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FSC General Assembly

In a unique characteristic of the Forest Stewardship Council, the organisation holds a General Assembly (GA) every 3 years. These large events include members from all three chambers (Environment, Social and Economic) from around the world, this year attracting between 500 and 600 attendees. The GA is a vital underpinning and distinguishing feature of the FSC system as it is the main venue by which the direction and policy of FSC is determined.

This year Kit Richards, Environment Manager for PF Olsen attended the GA over the 8th -14th October in Vancouver, Canada. In all there were 5 attendees from New Zealand, representing the economic, social and environmental chambers.

In summarising what was an intensive week, Kit says: “There appears to be an important transitional shift in the collective thinking of FSC and its membership which if executed should see a more positive and useful outcome for those who have trodden the FSC pathway in New Zealand for a number of years.  There was evident a very pervasive undertone that the perennial issues of cost, complexity and rule-making churn must be resolved if FSC is to not only stay relevant to its current members, but to grow substantially and become much more significant in addressing the problem of poor and unsustainable forest management”.

Key observations:

  1. FSC at last seems to be maturing as an organisation with an apparent trend toward the chamber members acting in a more consultative rather that political and adversarial fashion, albeit tensions were present.

  2. The FSC secretariat has and is continuing to, put a lot of effort into a strategic plan, better governance and improved communication.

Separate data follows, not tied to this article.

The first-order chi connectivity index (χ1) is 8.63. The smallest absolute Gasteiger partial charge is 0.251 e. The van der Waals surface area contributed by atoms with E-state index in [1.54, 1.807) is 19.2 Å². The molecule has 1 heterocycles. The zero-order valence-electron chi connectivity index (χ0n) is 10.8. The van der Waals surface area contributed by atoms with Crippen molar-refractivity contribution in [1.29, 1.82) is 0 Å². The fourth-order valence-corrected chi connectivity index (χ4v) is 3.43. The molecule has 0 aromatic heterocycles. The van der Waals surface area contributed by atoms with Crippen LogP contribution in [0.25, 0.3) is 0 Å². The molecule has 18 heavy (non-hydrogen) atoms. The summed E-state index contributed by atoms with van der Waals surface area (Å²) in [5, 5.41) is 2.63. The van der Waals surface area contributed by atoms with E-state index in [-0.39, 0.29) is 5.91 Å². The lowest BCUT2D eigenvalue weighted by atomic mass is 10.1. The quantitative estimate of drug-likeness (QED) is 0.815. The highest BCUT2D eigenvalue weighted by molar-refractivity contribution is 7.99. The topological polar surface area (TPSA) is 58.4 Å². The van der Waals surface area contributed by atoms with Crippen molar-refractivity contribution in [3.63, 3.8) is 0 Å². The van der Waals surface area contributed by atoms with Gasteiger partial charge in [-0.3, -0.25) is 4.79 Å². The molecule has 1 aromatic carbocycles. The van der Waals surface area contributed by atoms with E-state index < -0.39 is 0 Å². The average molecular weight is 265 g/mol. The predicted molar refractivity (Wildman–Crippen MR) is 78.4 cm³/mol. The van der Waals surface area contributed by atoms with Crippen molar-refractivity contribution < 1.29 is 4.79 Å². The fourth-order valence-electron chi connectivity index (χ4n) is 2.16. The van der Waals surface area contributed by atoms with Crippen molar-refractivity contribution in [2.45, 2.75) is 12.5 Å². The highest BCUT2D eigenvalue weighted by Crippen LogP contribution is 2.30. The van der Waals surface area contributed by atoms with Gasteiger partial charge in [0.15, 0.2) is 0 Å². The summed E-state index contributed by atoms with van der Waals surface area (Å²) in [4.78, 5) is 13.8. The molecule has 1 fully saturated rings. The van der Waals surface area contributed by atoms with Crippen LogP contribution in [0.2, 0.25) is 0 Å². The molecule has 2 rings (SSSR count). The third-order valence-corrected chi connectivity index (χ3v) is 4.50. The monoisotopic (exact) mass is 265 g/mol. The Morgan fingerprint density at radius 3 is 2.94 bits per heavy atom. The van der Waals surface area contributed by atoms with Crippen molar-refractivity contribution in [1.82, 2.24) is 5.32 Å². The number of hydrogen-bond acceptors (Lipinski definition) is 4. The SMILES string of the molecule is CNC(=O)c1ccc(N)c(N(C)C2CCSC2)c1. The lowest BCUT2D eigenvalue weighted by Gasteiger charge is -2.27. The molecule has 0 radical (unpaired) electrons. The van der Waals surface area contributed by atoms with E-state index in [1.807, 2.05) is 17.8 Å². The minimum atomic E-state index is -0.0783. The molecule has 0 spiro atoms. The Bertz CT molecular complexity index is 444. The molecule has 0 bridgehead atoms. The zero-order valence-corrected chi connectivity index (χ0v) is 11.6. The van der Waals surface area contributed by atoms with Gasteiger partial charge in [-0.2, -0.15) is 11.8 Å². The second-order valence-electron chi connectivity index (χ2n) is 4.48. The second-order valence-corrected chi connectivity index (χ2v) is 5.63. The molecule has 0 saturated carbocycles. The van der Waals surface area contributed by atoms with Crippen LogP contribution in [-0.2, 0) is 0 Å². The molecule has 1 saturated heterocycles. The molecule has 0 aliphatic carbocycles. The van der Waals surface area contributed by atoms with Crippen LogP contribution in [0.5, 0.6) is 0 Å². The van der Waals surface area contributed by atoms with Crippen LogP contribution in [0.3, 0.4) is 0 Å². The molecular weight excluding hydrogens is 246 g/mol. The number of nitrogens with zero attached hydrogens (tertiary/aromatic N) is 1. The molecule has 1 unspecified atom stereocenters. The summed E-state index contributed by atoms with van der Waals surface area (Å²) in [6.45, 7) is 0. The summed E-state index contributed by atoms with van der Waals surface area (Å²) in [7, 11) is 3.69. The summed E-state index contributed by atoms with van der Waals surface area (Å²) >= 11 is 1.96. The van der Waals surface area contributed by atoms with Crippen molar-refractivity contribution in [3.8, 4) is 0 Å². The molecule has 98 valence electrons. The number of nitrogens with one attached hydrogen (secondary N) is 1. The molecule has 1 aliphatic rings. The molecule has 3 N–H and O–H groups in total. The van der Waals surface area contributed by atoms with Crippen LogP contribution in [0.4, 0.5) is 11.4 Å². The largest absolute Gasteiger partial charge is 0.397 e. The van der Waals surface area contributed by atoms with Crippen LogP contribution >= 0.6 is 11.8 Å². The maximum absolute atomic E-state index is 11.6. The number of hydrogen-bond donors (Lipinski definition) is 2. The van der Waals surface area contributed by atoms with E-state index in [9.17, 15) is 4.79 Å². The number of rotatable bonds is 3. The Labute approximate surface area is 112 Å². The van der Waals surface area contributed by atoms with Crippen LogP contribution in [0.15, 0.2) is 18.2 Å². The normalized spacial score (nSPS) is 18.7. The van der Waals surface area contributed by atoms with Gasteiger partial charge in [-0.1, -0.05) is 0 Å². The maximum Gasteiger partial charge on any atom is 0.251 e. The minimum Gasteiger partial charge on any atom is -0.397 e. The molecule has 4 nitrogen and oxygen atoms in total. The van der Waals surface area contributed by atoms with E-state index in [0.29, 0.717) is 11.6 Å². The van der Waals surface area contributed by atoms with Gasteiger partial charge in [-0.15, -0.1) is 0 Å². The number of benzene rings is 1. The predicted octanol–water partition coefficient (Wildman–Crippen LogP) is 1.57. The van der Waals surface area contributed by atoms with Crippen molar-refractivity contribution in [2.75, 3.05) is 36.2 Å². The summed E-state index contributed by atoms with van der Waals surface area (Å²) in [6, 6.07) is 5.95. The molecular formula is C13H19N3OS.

3. The strategic plan has correctly identified many of the issues that have made FSC so frustrating and limited growth and uptake and the chambers seem to be more prepared to accept that the objective must be to follow the plan and allow the Board the freedom to execute it without distraction.

  4. The strategic plan now places large emphasis on:

    • Avoidance of continued overloading from rules and added complexity and cost.

    • Focus on simplification and streamlining.

    • Use the digital world to improve systems and transparency.

    • Increase size and market presence of FSC to make it relevant and useful to certificate holders.

    • Solve the problem of cost and complexity for small holders.

  5. If they can deliver on the plan FSC is likely to have a much brighter future.

  6. There were 71 motions to be passed but a large proportion were withdrawn by the time it came to a vote.

  7. Ultimately there was only a half dozen that had potentially serious implications for NZ. All ended in a satisfactory position.

One item that will be of particular interest to PF Olsen clients was the progress being made on a risk-based approach to pesticides management and the trial models coming out of work related to small holders. While there remains work to be done, the approaches being considered would all work to make small holder and group certification much easier and cheaper. It has been a major concern from all chambers, especially economic chambers in the US, Latin America, Scandinavia, African and Pacific Asia that this issue must be resolved and on a risk-based approach. This is encouraging news.

Democracy in Action – Voting in Progress at the FSC General Assembly in Vancouver this month.